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Early Ming Folk kiln blue and white Revisit

Recently I have the opportunity to attend a series of lectures on Jingdezhen Qingbai and blue and white conducted by Professor Ouyang Shibin of the Jingdezhen Ceramics Institute.  The lectures are enlightening and some information he imparted regarding Yuan and Early Ming Blue and white required a re-examination of current dating of early Ming folk kiln Blue and white. 

According to him, some recent tests revealed that Yuan blue and white, even those which appeared greyish and commonly found on the lower end pieces, used imported cobalt.   Another surprise is that tests on some Xuande imperial blue and white samples supplied by Prof Liu Xinyuan revealed that local cobalt was used. 

Hongwu blue and white are now confirmed to have used imported cobalt despite the greyish appearance. If indeed all Yuan Blue and white were painted using imported cobalt, then cobalt supply during Ming Hongwu period would pose a problem as foreign contacts and trade were forbidden.   The remaining cobalt acquired during the Yuan period would be scarce and precious.  Hence, not surprisingly they were used only for the imperial wares.  The fact that no local cobalt was used as a substitute to produce blue and white might be an indication that they were indeed not available yet.  Instead, during the Hongwu period, copper red and iron red pieces were also produced in considerable quantity to meet the need of the palace.  The supply of imported cobalt would have resumed in Yongle period and possibly brought back by the fleets of Admiral Zhenghe whose maritime trips reached as far as East Africa.

During the  early Ming period, a relatively high degree of  control was imposed on  political and cultural development.   For eg. during the reign of Hongwu, a decree was issued in the year 1371 which forbid certain subjects such as previous emperors, queens, sages or saints, dragon, phoenix, lion and chilin on porcelains.  During the Hongwu period, there were many instances of capital punishment for infringement of the policies.  To quote an example, an artist named Sheng Zhu was executed because he painted the drawing of a celestial being riding a dragon.  That was deemed a grave crime as the dragon is associated with the emperor. 

Hence,  Hongwu imperial blue and white have only motifs which are limited in scope.  They consisted meanly of various type of flowers essentially.  There were none with human subjects.  The composition and style of the decoration still show influence of Yuan blue and white. 

 

If we examine motifs commonly attributed to Hongwu folk kiln blue and white, they  consisted of simplified cloud motif, scholar with background with cloud, floral scrolls, floral scrolls with sanskrit/tibetan character or buddhist precious objects, embroidered balls with ribbons.  All the motifs were new and stylistically clearly different and not found during the Yuan period.   It would seem inconceivable that the folk kilns created all those new motifs in an environment which stifled artistic expression.  Most  artists lived in constant fear and understandably would be reluctant to attempt new designs which may be deemed taboos and incurred severe punishments.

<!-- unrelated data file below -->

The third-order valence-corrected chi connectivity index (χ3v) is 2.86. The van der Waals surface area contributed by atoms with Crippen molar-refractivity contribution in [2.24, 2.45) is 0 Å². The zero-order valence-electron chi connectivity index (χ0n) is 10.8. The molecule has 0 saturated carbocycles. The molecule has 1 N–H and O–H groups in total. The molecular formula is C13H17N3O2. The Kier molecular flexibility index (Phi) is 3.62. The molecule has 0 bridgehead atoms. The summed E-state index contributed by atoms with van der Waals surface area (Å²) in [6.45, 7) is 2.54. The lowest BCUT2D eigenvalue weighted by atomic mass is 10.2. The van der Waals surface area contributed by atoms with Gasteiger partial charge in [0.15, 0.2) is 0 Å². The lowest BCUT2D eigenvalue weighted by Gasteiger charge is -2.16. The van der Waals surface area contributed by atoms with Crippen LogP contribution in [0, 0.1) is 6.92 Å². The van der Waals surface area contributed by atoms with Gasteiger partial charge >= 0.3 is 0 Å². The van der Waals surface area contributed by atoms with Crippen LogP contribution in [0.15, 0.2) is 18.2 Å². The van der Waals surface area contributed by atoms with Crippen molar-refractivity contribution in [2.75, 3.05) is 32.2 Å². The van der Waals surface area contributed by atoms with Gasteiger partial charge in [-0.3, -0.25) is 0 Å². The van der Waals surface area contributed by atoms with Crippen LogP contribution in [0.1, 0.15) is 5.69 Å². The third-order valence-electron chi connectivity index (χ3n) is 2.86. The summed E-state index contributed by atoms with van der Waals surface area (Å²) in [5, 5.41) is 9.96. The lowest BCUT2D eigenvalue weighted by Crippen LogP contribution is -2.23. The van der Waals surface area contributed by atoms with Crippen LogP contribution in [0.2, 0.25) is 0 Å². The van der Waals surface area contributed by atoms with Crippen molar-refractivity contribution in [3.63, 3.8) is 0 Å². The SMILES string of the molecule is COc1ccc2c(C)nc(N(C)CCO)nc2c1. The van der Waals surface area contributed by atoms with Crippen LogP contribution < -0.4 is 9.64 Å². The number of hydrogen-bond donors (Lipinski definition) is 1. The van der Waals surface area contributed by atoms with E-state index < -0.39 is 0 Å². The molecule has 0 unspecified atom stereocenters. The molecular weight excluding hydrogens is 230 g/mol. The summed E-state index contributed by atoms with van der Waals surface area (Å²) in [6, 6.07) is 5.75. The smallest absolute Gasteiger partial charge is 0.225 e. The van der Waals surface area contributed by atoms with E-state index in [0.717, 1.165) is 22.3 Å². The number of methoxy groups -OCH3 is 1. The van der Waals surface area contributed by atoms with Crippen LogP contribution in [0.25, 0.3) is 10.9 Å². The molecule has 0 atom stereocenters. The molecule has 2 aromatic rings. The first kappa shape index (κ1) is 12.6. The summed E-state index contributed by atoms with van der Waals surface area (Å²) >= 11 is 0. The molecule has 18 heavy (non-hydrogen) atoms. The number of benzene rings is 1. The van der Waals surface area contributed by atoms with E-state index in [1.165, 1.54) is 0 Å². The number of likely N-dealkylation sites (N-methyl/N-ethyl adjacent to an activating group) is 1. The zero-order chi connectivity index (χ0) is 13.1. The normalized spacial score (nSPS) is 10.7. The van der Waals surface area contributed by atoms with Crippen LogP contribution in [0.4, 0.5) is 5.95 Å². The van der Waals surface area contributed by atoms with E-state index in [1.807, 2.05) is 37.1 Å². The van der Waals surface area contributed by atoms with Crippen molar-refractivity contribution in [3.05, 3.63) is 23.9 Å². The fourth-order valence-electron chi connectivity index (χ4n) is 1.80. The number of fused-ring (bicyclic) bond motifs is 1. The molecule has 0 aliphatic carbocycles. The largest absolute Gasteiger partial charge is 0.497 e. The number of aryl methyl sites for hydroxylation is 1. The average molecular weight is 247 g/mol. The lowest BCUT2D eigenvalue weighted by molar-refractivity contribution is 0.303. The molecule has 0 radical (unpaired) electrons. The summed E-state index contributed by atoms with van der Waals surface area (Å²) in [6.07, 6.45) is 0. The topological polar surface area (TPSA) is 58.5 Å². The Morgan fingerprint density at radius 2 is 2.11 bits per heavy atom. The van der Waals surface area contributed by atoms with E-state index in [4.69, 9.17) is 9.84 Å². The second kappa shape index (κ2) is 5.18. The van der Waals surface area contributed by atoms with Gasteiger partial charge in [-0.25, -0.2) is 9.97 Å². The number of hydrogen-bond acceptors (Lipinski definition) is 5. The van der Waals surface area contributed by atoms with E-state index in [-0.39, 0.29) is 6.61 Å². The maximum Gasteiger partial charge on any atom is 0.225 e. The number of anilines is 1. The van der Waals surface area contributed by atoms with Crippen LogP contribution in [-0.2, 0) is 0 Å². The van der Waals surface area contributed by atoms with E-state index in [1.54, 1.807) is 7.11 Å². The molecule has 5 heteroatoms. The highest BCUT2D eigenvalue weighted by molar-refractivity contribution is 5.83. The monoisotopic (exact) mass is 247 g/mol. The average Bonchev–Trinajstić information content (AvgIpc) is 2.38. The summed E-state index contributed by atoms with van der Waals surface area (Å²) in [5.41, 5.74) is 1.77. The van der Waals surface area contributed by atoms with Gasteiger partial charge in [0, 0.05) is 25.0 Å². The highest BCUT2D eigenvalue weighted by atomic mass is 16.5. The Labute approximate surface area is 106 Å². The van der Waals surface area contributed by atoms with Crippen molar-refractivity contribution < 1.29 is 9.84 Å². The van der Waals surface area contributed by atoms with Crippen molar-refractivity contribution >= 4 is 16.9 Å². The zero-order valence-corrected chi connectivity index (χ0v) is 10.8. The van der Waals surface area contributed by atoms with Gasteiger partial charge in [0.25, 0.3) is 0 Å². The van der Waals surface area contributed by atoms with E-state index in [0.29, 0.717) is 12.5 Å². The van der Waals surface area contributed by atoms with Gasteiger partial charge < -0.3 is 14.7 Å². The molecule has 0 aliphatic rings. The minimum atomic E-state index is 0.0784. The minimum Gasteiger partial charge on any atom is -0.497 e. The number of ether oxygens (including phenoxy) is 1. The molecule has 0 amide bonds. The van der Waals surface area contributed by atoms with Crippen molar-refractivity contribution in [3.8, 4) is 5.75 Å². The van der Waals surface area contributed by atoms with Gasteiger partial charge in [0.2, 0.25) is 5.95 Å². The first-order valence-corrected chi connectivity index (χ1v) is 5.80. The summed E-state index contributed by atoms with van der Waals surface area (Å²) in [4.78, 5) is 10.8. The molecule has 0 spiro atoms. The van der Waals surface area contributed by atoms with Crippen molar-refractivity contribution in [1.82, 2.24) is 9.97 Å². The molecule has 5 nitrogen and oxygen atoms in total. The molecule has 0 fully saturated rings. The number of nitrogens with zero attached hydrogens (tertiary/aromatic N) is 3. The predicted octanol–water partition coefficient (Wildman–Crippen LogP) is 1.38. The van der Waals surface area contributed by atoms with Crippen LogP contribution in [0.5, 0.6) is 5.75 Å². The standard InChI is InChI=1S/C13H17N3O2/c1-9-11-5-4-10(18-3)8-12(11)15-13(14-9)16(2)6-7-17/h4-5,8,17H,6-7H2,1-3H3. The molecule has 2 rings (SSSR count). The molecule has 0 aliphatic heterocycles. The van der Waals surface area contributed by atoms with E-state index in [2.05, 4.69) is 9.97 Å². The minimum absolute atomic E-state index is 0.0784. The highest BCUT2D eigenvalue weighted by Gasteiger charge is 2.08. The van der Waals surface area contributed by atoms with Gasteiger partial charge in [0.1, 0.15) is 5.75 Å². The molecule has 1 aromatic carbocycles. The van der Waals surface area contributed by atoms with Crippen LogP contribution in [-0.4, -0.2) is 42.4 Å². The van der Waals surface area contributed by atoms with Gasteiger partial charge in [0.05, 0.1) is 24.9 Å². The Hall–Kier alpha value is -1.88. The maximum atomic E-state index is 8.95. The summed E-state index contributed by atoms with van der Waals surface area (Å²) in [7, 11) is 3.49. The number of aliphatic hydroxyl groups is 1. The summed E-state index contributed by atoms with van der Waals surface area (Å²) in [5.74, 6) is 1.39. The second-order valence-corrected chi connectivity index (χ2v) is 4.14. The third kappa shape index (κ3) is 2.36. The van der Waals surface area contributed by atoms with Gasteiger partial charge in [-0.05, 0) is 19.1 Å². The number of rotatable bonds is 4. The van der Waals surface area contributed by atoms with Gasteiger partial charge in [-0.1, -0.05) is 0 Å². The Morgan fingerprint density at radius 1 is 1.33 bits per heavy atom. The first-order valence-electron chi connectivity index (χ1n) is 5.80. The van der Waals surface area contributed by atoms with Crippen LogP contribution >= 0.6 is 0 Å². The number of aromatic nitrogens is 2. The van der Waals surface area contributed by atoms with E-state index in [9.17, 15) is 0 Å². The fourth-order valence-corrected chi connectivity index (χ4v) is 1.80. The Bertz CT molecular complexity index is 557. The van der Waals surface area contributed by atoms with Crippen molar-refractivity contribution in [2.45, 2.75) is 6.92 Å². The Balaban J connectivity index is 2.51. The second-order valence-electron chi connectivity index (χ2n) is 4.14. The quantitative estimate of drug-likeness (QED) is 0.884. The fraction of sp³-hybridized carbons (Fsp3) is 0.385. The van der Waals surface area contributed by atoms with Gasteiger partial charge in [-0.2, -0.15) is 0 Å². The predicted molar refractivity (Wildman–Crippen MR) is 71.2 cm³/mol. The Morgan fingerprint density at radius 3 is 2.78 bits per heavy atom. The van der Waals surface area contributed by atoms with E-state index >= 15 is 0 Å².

Most of the above motifs started to appear on imperial blue and white from Yongle/Xuande period onward.  In fact, mostly only gained popularity from Xuande period onward.  On imperial wares they are executed in more elaborate form.  It is most likely that the potters from folk kilns copied them but simplified them to facilitate quick execution and large scale production to meet the needs of common follks.

 

 

Hence, the possibility that  Ming Folk kiln blue and white may have appeared later than Hongwu or even Yongle period merits further study.  This seems incredulous but archeological evidence appears to support it.  If we take note of dated excavated Folk kiln Ming blue and white wares from graves, there were none earlier than Zhengtong Period.  According to Professor Ouyang, those excavated graves from Xuande and earlier consisted of white wares and other wares instead.  

If indeed there is no local cobalt use on Hongwu blue and white, the answer to when local cobalt was first used is important.  From the series of tests done on Xuande pieces, it is now certain that at least some also used local cobalt.  But it does not give any clue on whether the local cobalt was first used by imperial kiln or folk kilns.  But what is certain is that the availability of local cobalt at least by Xuande period would enable folk kilns to produce blue and white wares.  More studies on the cobalt used and more reliable dating of Yunnan blue and white might also throw light on when folk kiln blue and whites were first produced.  

Personally, I think folk kiln blue and white were produced on larger scale only after Xuande period.  Historically, we know that Xuande period produced hugh amount of imperial blue and white.  But upon his death, his mother who disapproved of his extravagance life style ordered porcelain production to be sized down.  This would definitely force many imperial kiln workers to seek employment with the folk kilns instead.  It would have facilitated the transfer of technology and raised the quality of folk kiln porcelain production. 

Two recorded events would substantiate  this development.  On the first year of Zhengtong (A.D 1436) , a civilian named Lu zhishun presented 50,000 pieces of porcelain as tribute to the court.  Another instance was the  decree  issued on 12th year of Zhengtong (A.D. 1447 ) which prohibited the production of color glaze such as yellow, purple, red or blue glazes including those with underglazed blue design.  The need to issue the decree showed that many folk kilns must have produced them despite the prohibition.

 

By NK Koh (25 Sep 2008)

 

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